I’m sure like me you’ve seen many corporate values statements in offices – on posters, mugs and mouse-mats. I’ve even seen them printed on love-heart style sweets!
They are often very similar – you know the ones “ integrity, communication, respect and excellence,” just like those in the image above.
The eagle-eyed with notice those were in fact the stated values of Enron – they even had them carved in the marble of their over-the-top lobby at corporate HQ. Despite these stated values, the leaders of Enron were the perpetrators of one of the world’s largest corporate frauds, losing their shareholders billions, their employees their jobs and the directors their liberty.
My key point here is that when it comes to corporate values, what counts is not what you say, it’s how you act.
Or another helpful way of looking at it is that the real corporate values are what an organstion actually values through their actions.
I believe values are helpful guides within organisation but only if the organisation does actually value them though its actions.
Here’s a simple test for you. Ask your HR team to provide you with a list of the last 10 people to get promoted, get a raise or a bonus, were managed out of the business or were fired. Then ask them to explain, in a few words, why those things happened to each of those individuals.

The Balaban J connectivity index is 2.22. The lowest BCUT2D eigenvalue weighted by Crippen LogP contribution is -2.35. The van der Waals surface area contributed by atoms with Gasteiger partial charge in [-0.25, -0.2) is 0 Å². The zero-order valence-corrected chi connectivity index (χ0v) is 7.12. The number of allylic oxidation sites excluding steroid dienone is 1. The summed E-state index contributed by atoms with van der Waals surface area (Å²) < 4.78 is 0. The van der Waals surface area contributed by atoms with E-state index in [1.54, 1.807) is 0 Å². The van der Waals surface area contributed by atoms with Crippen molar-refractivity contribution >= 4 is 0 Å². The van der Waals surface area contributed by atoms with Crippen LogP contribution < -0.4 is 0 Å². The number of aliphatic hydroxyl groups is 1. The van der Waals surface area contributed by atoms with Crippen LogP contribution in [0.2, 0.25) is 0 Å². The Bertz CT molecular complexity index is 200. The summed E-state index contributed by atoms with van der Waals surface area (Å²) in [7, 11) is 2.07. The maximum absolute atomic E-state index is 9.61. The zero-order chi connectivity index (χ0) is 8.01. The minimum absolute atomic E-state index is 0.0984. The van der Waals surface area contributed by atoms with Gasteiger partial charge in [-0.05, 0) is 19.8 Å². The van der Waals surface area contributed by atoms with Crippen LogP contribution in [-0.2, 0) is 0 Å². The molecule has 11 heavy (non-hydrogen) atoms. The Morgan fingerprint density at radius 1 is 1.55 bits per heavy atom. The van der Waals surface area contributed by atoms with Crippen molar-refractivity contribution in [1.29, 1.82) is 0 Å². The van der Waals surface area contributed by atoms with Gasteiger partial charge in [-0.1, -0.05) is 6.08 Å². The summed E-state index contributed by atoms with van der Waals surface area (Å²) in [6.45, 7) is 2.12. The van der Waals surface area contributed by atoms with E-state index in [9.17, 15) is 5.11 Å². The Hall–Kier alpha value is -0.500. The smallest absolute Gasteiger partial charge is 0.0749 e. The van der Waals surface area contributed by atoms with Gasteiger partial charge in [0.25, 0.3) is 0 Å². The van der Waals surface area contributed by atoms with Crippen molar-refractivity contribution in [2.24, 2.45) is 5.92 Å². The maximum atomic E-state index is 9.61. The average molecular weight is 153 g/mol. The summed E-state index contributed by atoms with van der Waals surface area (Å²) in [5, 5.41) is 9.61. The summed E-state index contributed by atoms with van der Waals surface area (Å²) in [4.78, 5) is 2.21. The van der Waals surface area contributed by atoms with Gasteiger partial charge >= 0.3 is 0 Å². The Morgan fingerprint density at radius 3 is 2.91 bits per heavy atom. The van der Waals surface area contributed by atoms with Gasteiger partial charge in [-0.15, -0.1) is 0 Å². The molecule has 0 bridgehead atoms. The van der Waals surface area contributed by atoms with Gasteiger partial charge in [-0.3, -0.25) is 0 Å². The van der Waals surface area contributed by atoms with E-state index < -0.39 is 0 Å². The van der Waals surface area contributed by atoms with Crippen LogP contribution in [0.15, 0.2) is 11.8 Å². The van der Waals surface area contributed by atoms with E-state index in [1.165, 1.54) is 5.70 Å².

I often do this exercise with clients and a couple of interesting patterns emerge.
Firstly, about half of the actions are actually to do with money or being profitable for example, someone got a bonus or pay rise because they closed lots of big deals or saved loads of money. Clearly in this case the organisation is valuing commercial behaviours and rewarding it.
Despite this pattern, most organisations don’t have have be commercial as a stated value, (I’ve written about an exception – Bromford – but they totally get what values are for), even though that’s what organisation most often reward (value through their actions).
Secondly, there is often very low correlation with corporations demonstrating that they actually value or reward being innovative, showing more flexibility or experimenting more, even though this increasingly appears on their stated values charts.
So for example if innovation as one of your organisations values, ask yourself how often you actually reward or promote people for trying something, failing, but learning, sharing those learnings with others before trying something else? If you really do value innovation, you need to actually reward the behaviours that lead to it.
As leaders, try the exercise above with your organisation – you may be surprised. Then, based on what values you believe are really important to you organisation, layout in detail how you will show that you value these these things, through pay and reward, promotion, recognition and recruitment. Only by doing this will having a considered set of values shape the business in the positive way that you desire.